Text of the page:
In Conversation with Helen Morgan
By Helen Morgan
First Published 3/8/2021
Last Updated 3/8/2022
For a definitive account- 19 pages - of what it was like to grow up in Heald Green living at Bradshaw Hall, look no further than Jean Rushton nee Bailey's memories as captured by Helen. For a short overview of the Hall, scroll down to Richard Fletcher's article - Ed.
Fig. 2a Helen Morgan with Jean Rushton nee Bailey, discussind the article at Jean's home, 2021
© Helen Morgan
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By Richard Fletcher
First Published 18/5/2021
Last Updated 14/1/2022
As a young child I lived backing on to the fields across from Bradshaw Hall Farm. It was deserted by then.
My only real memory of it was amongst its last - when it was set ablaze one night by vandals.
All I can remember is the trees on the lane silhouetted against huge orange flames - Ed.
Bradshaw Hall was situated between Cheadle Hulme and Heald Green at the end of Bradshaw Hall Lane across the current A34. It was demolished in the 1970s and the site is now a children's play area in the middle of a housing estate.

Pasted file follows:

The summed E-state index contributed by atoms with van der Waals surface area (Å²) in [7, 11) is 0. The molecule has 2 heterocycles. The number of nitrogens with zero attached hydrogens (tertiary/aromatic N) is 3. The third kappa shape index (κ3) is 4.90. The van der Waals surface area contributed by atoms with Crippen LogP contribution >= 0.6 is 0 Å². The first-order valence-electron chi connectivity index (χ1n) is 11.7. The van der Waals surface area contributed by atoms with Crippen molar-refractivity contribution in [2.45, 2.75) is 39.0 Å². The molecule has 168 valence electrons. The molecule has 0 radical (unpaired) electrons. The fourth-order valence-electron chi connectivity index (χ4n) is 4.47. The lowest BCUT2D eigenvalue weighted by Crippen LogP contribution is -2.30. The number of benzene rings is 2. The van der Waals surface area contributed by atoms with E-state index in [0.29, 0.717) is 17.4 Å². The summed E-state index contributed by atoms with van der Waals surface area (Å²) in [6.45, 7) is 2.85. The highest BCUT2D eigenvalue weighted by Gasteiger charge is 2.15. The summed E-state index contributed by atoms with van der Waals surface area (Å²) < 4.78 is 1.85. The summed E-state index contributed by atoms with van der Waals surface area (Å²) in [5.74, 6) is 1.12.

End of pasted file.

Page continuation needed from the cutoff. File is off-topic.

The original hall was built by Sir John Savage, lord of the manor of Cheadle Moseley, during the reign of Henry VIII (1509-1547). In 1550 it was sold to the Kelsall family, who occupied it until the early 19th century. On the death of Oldfeld Kelsall in 1817, the estate passed to the Revd Charles Prescot, rector of St Mary’s Stockport, the husband of Oldfeld Kelsall’s only niece, Jane Dyson, and it was he who set about replacing the original Tudor structure with the building illustrated. Following Prescot, the hall was owned by various families who farmed the adjoining land.
Part of the estate was requisitioned by the Government during the Second World War to serve as an Air Force stores and maintenance depot for RAF Handforth (No 61 MU), and a few remains of the concrete foundations are still visible.
After the War, the Hall was bought by Cheadle and Gatley Urban District Council for housing development, but the plans were turned down by the Ministry of Housing. It was then let to a local councillor, Alan Richardson, until the area became part of the Borough of Stockport following local government reorganisation in 1974. Since then, various plans to convert it into a community centre or a public house came to nothing, and the building became so vandalised that the cheapest option was to demolish it.
Most of the site is now a children’s play area and the pond provides an attractive setting for wildlife.
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